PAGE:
Wednesday, June 3, 2015

Post #26 - Costa Rica, Part 3 of 3!

After 3.5 days in the cloud forest around San Gerardo de Dota, we piled in the car and headed towards Arenal National Park. To reach that destination, we would have to retrace out tire tracks back through San Jose and then northwest towards Arenal. The journey was relatively painless, and I added two familiar kites, Swallow-tailed and White-tailed, along the road.

Our second lodge, Finca Luna Nueva, was a very interesting and unique place. Nestled in the rainforest about 15 miles southeast of Arenal proper, the entire property functioned a sustainable, biodynamic farm. Most of the food we ate was grown onsite, and we learned quite a bit about the farm's inner workings in a series of tours that we took. It is work noting that this particular lodge does not put out hummingbird feeders or fruit of any sort. The property is incredibly birdy, moreso even than our first lodge, but it does not set up nearly as well for those interested in photography. We saw tons of birds, but few of them were ripe for photos.

Birding around out little cabana on the first afternoon, I found a completely different complement of birds than at the higher elevations. Unbelievably bright Passerini's tanagers bounced around in the underbrush while Squirrel cuckoos and Keel-billed toucans foraged overhead. Honeycreepers were well represented as Red-legged honeycreeper, Banaquit, and Scarlet-thighed dacnis all made appearances. Species such as Yellow-bellied elaenia, Common tidy-flycatcher, Buff-throated saltator, Yellow-crowned euphony, Masked tityra, and Red-throated Ant-tanager competed for 'best named bird' on the property. The capper if the first day was a Gray-necked wood-rail that sauntered across the unpaved road that ran right behind our cabana. With my lack of pre-trip studying, I hardly knew such a bird existed.

Rufous-tailed hummingbird

The morning of the second day was spent birding during the farm tour, and the afternoon was spent exploring the farther reaches of the property. Gray-headed chachalacas were conspicuous, as were gaggles of Montezuma oropendolas. Hummingbirds were represented by 4 species, and Social and Pyratic flycatchers joined the more numerous Great kiskadees and Tropical kingbirds in the more open spaces to hunt for insects. Other birds observed included Rufous-winged woodpecker, Barred antshrike, Laughing falcon, Olivaceous piculet, Streak-headed woodcreeper, Crimson-collared tanager, and the absolutely brilliant Green honeycreeper. I could scarcely turn around with finding some new and gorgeous bird. However, the highlight of the day was certainly the Three-toed sloth we found munching on Cecropia leaves. As a bonus , she was carrying a young one around!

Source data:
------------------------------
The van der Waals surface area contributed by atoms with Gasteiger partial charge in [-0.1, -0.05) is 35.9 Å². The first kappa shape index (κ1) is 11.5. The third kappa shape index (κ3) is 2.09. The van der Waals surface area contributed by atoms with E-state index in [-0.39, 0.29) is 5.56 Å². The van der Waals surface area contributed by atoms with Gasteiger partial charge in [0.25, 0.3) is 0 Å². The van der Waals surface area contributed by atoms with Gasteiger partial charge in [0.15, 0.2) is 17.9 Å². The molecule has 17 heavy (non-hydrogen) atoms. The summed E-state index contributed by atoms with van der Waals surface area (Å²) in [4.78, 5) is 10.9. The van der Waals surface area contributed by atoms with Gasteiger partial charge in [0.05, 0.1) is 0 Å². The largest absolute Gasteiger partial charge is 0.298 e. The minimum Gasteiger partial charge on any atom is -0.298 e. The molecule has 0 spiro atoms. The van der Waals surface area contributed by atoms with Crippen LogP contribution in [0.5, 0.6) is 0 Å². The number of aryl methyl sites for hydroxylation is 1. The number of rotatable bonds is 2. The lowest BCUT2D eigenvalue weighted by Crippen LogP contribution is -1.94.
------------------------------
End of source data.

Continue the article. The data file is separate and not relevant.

Three-toed sloth

The following day was centered on our big zip-lining adventure, but I managed to squeeze in some early morning bird before we hit the road. Highlights from this rather short session included Black-mandibled toucan, White-fronted nunbird, Red-lored parrot, Blue-black grosbeak, and very brief look at a stunning Purple-capped fairy. 3 Crested guans appeared while we were eating breakfast. I had no idea they were so huge. Later that morning, I was even more impressed by the 2 Great curassows that crossed in front our truck as we were being hauled up the side of Arenal to start our Ecoglide zip-lining session. It rained very heavily during our zip-lining adventure, but it was fun nonetheless. A Rufous-tailed jacmar actually flew out of the forest and landed on the actual zip-lining cable before I scared it off as I quickly slid towards it.

Big grasshopper of some sort

Even bigger beetle of some sort (4" long body)

We were rained out that afternoon but returned to Arenal the following day. Since the EcoGlide property had been so birdy the day before, we actually made a quick birding stop there en route to Arenal proper. New birds on that visit included Smoky-brown woodpecker, Grayish saltator, Melodious blackbird, Black-crowned tityra, and Gray-capped flycatcher. I also found the more familiar Northern rough-winged swallow and a very late-migrating Red-eyed vireo. EcoGlide is not known as a birding destination, but they have very extensive grounds around which we were permitted to walk. This habitat is as good as the Arenal Observatory Lodge for those that take the time check it out.

Midday we hit the the aforementioned Observatory Lodge. Between the entrance road and the lodge, I added Spotted antbird, Southern rough-winged swallow, Hepatic tanager, Shining honeycreeper, and Buff-rumped warbler. Birding was admitted slow as it was getting very hot by the time we arrived. The two best birds I found were a gorgeous female Green Hermit in the parking area and 2 Sunbitterns on the road on the way out. As this foray marked the last real birding we were to do before we headed to San Jose that afternoon, closing out the trip with those two birds made for a fantastic end to our week in the country.

The trip was a rousing success. I saw tons of cool birds, and I had a really nice time hanging out with Sonia and her mom. It will be nice to visit the country again a some point, and I am sure this will happen in the not-too-distant future. I was just amazed at how fast the birdlife changed over just short distances. No where else have I observed such an incredible diversity of birds and animals in such a small area. I am sure some of this is just the tropics, but either way Costa Rica was really a special place!

May 14, 2015 - afternoon at Finca Luna Nueva
May 15, 2015 - entire day at Finca Luna Nueva
May 16, 2015 - early morning at Finca Luna Nueva
May 16, 2015 - mid- to late-morning at Ecoglide Zip-lining Adventure
May 17, 2015 - Ecoglide, round 2
May 17, 2015 - Arenal and environs

1 comment:

  1. It will sink in and you will be obsessed with the tropics man...